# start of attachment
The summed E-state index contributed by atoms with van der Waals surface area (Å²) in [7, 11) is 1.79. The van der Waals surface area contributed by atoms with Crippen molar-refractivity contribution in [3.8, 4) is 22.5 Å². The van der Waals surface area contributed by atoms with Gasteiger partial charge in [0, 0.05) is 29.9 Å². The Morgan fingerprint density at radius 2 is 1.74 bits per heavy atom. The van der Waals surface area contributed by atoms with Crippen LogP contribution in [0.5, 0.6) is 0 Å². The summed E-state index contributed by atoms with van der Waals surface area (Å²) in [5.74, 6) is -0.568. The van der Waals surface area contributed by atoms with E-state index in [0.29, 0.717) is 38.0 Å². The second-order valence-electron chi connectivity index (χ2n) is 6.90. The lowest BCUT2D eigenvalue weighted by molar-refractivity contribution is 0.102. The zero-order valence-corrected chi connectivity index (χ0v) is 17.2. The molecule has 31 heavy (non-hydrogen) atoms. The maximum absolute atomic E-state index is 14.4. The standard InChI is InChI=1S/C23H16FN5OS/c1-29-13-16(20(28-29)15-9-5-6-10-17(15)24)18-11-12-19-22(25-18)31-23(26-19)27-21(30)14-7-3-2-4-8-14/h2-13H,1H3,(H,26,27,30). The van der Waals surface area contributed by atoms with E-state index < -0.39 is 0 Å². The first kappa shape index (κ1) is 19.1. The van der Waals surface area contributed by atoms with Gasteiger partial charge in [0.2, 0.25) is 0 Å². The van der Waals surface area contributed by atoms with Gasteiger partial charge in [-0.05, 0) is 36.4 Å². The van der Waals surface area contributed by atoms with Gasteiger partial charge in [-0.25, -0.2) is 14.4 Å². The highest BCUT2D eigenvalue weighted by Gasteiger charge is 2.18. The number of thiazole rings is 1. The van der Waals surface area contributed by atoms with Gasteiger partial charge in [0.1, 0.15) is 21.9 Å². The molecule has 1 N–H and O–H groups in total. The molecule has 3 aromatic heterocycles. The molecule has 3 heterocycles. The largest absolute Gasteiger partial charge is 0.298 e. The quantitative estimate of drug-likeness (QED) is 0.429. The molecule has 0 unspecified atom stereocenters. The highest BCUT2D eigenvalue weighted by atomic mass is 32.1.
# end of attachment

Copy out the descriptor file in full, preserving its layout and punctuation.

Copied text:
The summed E-state index contributed by atoms with van der Waals surface area (Å²) in [7, 11) is 1.79. The van der Waals surface area contributed by atoms with Crippen molar-refractivity contribution in [3.8, 4) is 22.5 Å². The van der Waals surface area contributed by atoms with Gasteiger partial charge in [0, 0.05) is 29.9 Å². The Morgan fingerprint density at radius 2 is 1.74 bits per heavy atom. The van der Waals surface area contributed by atoms with Crippen LogP contribution in [0.5, 0.6) is 0 Å². The summed E-state index contributed by atoms with van der Waals surface area (Å²) in [5.74, 6) is -0.568. The van der Waals surface area contributed by atoms with E-state index in [0.29, 0.717) is 38.0 Å². The second-order valence-electron chi connectivity index (χ2n) is 6.90. The lowest BCUT2D eigenvalue weighted by molar-refractivity contribution is 0.102. The zero-order valence-corrected chi connectivity index (χ0v) is 17.2. The molecule has 31 heavy (non-hydrogen) atoms. The maximum absolute atomic E-state index is 14.4. The standard InChI is InChI=1S/C23H16FN5OS/c1-29-13-16(20(28-29)15-9-5-6-10-17(15)24)18-11-12-19-22(25-18)31-23(26-19)27-21(30)14-7-3-2-4-8-14/h2-13H,1H3,(H,26,27,30). The van der Waals surface area contributed by atoms with E-state index < -0.39 is 0 Å². The first kappa shape index (κ1) is 19.1. The van der Waals surface area contributed by atoms with Gasteiger partial charge in [0.2, 0.25) is 0 Å². The van der Waals surface area contributed by atoms with Gasteiger partial charge in [-0.05, 0) is 36.4 Å². The van der Waals surface area contributed by atoms with Gasteiger partial charge in [-0.25, -0.2) is 14.4 Å². The highest BCUT2D eigenvalue weighted by Gasteiger charge is 2.18. The number of thiazole rings is 1. The van der Waals surface area contributed by atoms with Gasteiger partial charge in [0.1, 0.15) is 21.9 Å². The molecule has 1 N–H and O–H groups in total. The molecule has 3 aromatic heterocycles. The molecule has 3 heterocycles. The largest absolute Gasteiger partial charge is 0.298 e. The quantitative estimate of drug-likeness (QED) is 0.429. The molecule has 0 unspecified atom stereocenters. The highest BCUT2D eigenvalue weighted by atomic mass is 32.1.